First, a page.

Basic Electrical Units
When the free electrons move from atom to atom of a conductor or semiconductor, they typically bounce around randomly. Once a voltage is applied to the material, the electrons move from the negative towards the positive.
Remember that electrons have a negative charge. Since the negative side of the voltage source repels the electrons, they move away from it and head towards the positive side, which they are attracted to.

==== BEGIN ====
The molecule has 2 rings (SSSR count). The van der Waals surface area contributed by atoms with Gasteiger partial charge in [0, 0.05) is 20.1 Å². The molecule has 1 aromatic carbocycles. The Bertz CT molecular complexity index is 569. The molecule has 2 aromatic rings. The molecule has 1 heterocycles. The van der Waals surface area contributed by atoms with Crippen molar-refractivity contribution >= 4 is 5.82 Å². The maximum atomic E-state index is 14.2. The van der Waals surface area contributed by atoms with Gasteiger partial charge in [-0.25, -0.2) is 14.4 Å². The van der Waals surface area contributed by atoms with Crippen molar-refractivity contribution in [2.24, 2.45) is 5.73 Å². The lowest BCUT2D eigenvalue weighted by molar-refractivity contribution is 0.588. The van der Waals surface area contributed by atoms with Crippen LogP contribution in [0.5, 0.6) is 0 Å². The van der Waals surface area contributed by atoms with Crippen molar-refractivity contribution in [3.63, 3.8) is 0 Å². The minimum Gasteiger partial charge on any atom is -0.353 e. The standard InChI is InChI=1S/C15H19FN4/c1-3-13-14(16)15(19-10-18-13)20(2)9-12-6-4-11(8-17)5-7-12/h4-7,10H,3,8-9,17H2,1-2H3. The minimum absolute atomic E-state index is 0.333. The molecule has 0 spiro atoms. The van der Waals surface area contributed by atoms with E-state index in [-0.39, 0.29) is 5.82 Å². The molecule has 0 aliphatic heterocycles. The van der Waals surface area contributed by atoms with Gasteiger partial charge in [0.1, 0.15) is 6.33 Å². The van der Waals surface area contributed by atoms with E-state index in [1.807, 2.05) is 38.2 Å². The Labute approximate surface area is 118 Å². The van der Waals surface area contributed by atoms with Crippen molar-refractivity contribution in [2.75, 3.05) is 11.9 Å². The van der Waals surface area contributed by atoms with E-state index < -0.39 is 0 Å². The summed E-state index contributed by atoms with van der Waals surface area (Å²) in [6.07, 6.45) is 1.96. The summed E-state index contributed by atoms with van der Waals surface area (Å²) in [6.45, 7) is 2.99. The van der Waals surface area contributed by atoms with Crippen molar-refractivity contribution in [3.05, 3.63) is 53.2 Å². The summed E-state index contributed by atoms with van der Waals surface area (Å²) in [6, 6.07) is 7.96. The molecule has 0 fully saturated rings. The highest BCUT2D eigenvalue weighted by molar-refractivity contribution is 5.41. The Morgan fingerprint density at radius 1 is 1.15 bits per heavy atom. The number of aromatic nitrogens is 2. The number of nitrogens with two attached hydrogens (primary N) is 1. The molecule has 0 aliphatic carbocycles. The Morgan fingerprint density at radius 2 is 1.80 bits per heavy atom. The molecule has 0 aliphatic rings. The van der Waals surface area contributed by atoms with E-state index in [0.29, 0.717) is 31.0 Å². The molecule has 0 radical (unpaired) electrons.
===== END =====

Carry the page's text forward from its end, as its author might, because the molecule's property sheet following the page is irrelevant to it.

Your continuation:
Current, in electrical terms, is the rate of the flow of charge. The current in a conductor is measured by the amount of charge (number of electrons) that flows past a certain point in a unit of time:
I =Q / t
An ampere, or amp, is the unit for current. This is symbolized by A.
The short video below does an excellent job of explaining current and voltage.